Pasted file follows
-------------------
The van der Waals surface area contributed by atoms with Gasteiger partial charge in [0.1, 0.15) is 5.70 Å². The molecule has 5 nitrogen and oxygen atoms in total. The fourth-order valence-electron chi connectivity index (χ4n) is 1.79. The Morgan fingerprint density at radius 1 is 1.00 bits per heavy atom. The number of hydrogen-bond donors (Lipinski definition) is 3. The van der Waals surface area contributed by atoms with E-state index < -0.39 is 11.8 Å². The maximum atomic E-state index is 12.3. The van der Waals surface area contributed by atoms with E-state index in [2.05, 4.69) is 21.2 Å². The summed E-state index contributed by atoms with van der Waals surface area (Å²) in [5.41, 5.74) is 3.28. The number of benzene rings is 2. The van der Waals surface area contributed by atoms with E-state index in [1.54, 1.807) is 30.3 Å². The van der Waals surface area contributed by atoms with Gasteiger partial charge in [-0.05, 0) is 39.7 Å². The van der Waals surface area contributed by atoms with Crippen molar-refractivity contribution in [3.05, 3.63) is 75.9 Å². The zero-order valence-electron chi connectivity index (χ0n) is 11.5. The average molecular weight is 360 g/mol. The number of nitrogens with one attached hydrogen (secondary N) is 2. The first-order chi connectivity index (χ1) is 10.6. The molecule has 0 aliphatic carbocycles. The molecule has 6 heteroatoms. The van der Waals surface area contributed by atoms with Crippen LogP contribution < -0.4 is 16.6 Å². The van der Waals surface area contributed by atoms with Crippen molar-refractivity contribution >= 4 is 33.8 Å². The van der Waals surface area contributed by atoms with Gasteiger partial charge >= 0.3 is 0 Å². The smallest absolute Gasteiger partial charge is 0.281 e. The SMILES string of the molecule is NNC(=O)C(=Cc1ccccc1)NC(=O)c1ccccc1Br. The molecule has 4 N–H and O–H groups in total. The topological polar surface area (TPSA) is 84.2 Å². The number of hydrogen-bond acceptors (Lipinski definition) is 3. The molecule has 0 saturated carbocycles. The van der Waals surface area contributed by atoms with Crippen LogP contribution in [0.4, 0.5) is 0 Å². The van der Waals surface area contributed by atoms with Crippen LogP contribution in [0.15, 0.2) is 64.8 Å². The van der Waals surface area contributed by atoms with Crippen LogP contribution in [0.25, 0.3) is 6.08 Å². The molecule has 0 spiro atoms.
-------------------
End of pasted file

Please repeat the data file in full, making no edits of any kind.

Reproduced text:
The van der Waals surface area contributed by atoms with Gasteiger partial charge in [0.1, 0.15) is 5.70 Å². The molecule has 5 nitrogen and oxygen atoms in total. The fourth-order valence-electron chi connectivity index (χ4n) is 1.79. The Morgan fingerprint density at radius 1 is 1.00 bits per heavy atom. The number of hydrogen-bond donors (Lipinski definition) is 3. The van der Waals surface area contributed by atoms with E-state index < -0.39 is 11.8 Å². The maximum atomic E-state index is 12.3. The van der Waals surface area contributed by atoms with E-state index in [2.05, 4.69) is 21.2 Å². The summed E-state index contributed by atoms with van der Waals surface area (Å²) in [5.41, 5.74) is 3.28. The number of benzene rings is 2. The van der Waals surface area contributed by atoms with E-state index in [1.54, 1.807) is 30.3 Å². The van der Waals surface area contributed by atoms with Gasteiger partial charge in [-0.05, 0) is 39.7 Å². The van der Waals surface area contributed by atoms with Crippen molar-refractivity contribution in [3.05, 3.63) is 75.9 Å². The zero-order valence-electron chi connectivity index (χ0n) is 11.5. The average molecular weight is 360 g/mol. The number of nitrogens with one attached hydrogen (secondary N) is 2. The first-order chi connectivity index (χ1) is 10.6. The molecule has 0 aliphatic carbocycles. The molecule has 6 heteroatoms. The van der Waals surface area contributed by atoms with Crippen LogP contribution < -0.4 is 16.6 Å². The van der Waals surface area contributed by atoms with Crippen molar-refractivity contribution >= 4 is 33.8 Å². The van der Waals surface area contributed by atoms with Gasteiger partial charge >= 0.3 is 0 Å². The smallest absolute Gasteiger partial charge is 0.281 e. The SMILES string of the molecule is NNC(=O)C(=Cc1ccccc1)NC(=O)c1ccccc1Br. The molecule has 4 N–H and O–H groups in total. The topological polar surface area (TPSA) is 84.2 Å². The number of hydrogen-bond acceptors (Lipinski definition) is 3. The molecule has 0 saturated carbocycles. The van der Waals surface area contributed by atoms with Crippen LogP contribution in [0.4, 0.5) is 0 Å². The van der Waals surface area contributed by atoms with Crippen LogP contribution in [0.15, 0.2) is 64.8 Å². The van der Waals surface area contributed by atoms with Crippen LogP contribution in [0.25, 0.3) is 6.08 Å². The molecule has 0 spiro atoms.